Mazin and Druckmann also discussed how they approached the visual aspects of the Clickers, mentioning they wanted to avoid the use of too much CGI and instead wanted to take advantage of prosthetics and find performers who could fully embody these creatures to communicate the terror they first evoked in the base games. 

Creative partner on the series Carolyn Strauss (Executive Producer on Chernobyl and Game of Thrones), who hadn’t played the games, also gave some important feedback during filming. She didn’t understand why the Clickers couldn’t see or what the issue was with these members of the infected in the scenes they had initially shot. This led to a reshoot in which Joel explains to Ellie that the Clickers can’t see, but they canhear. 

Druckmann explained they had ‘the curse of knowledge’ when approaching these moments, and that the removal of spores made them rethink how they could show an audience proof of Ellie’s immunity. In the show, she gets bitten by one of the clickers. In the game, seeing her breathe in spores without her needing to equip a gas mask would have been enough to validate this for Joel.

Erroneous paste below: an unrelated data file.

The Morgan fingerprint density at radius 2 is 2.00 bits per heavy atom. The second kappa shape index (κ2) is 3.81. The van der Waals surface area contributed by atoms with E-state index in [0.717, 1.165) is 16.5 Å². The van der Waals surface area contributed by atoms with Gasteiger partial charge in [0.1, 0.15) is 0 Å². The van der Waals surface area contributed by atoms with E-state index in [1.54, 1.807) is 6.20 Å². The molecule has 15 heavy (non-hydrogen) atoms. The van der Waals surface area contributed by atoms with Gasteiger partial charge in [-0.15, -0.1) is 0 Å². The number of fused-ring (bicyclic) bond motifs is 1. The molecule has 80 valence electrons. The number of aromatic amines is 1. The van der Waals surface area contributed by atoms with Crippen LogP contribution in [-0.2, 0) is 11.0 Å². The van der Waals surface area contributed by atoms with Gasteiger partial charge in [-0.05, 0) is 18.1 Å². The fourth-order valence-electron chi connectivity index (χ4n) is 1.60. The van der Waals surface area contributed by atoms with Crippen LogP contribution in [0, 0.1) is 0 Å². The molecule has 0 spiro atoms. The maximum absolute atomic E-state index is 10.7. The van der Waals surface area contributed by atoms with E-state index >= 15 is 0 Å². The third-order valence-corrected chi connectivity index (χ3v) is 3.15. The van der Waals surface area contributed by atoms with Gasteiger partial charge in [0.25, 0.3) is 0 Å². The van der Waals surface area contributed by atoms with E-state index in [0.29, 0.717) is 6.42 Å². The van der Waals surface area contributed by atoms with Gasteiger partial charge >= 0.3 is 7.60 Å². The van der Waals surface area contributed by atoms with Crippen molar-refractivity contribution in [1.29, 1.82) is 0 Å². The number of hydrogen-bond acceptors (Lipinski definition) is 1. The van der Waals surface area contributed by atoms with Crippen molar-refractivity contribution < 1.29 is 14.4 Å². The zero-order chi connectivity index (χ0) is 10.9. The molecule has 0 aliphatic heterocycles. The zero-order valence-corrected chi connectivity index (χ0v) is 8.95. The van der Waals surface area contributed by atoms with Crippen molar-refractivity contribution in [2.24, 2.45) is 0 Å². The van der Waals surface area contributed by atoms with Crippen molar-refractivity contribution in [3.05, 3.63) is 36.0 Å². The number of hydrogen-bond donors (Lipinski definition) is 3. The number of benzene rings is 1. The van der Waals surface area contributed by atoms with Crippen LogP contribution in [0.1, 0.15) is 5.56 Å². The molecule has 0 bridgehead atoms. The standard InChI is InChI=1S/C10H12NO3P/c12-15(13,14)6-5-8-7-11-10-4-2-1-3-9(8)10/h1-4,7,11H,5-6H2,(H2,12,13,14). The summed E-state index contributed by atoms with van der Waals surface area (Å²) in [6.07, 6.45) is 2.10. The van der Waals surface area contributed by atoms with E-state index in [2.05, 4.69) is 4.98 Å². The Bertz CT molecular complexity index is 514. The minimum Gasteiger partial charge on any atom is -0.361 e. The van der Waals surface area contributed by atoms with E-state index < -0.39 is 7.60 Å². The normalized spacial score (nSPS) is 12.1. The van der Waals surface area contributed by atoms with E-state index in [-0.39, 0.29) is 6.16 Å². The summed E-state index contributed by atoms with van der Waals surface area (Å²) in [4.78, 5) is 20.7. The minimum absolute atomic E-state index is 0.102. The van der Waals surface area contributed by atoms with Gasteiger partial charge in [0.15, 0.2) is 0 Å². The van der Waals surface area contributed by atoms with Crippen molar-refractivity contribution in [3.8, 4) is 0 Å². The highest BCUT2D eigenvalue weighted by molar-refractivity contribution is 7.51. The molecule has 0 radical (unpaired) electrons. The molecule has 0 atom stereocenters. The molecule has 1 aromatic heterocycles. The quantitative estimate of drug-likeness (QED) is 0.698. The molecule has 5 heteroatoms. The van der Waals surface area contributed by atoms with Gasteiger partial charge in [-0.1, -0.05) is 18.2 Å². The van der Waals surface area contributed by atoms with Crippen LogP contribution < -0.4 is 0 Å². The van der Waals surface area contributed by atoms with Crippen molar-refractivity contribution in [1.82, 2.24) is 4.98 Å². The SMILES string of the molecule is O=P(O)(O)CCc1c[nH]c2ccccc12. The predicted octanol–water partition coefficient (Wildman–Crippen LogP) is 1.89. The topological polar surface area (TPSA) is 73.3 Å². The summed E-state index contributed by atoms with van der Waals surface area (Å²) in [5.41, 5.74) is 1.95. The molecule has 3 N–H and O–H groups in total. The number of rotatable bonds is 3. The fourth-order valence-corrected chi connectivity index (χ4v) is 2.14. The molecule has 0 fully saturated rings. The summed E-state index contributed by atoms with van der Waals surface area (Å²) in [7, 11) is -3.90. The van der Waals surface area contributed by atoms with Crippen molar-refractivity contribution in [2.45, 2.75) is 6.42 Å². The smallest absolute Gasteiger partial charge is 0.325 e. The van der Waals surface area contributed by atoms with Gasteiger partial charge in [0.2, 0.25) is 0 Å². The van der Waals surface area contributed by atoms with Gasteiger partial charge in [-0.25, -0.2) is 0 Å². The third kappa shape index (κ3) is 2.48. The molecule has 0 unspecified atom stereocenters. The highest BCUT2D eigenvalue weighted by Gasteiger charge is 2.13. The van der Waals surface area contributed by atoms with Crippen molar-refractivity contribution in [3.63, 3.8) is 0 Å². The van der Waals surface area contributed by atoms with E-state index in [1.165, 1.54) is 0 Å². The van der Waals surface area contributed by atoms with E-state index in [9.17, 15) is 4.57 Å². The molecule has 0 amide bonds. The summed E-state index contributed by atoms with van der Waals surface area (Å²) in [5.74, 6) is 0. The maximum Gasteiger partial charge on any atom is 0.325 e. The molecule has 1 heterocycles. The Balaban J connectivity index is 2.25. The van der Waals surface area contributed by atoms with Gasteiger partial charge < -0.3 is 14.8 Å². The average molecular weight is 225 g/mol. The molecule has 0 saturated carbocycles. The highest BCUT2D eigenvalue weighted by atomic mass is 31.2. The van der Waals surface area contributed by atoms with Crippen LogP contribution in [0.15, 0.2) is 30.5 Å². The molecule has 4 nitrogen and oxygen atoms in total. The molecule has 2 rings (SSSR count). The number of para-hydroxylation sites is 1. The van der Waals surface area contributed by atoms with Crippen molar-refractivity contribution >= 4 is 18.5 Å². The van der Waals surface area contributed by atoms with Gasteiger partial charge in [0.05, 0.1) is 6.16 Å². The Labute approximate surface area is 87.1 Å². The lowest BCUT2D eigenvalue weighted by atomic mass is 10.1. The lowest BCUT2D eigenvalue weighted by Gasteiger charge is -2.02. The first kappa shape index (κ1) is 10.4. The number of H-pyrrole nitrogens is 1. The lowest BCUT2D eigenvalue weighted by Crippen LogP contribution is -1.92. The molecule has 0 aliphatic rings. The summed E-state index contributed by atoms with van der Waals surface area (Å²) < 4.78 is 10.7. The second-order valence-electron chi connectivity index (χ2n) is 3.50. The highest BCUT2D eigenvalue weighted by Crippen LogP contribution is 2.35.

The changes at The Capitol Building

The team also spoke to the replacement of the threat at The Capitol Building. In the game, Tess, Joel, and Ellie are contending with FEDRA agents as opposed to members of the infected. 

Mazin said that it ultimately didn’t make sense for there to be a FEDRA presence in this area, as there was really nothing for them to police outside of Quarantine Zones and buffer areas. Mazin also added that by replacing this threat with the infected, it gave them a chance to show a different result of being infected, in which they detected Tess as one of their own in this ‘sick kind of community’. 

This led to conversations around ‘the kiss’ scene, where Tess, in her last moments, is still fighting by repeatedly trying to ignite her lighter in order to save Joel and Ellie. She comes in close contact with a Clicker who begins to overtake her as a member of their own before the building is successfully destroyed. 

Image: HBO / Binge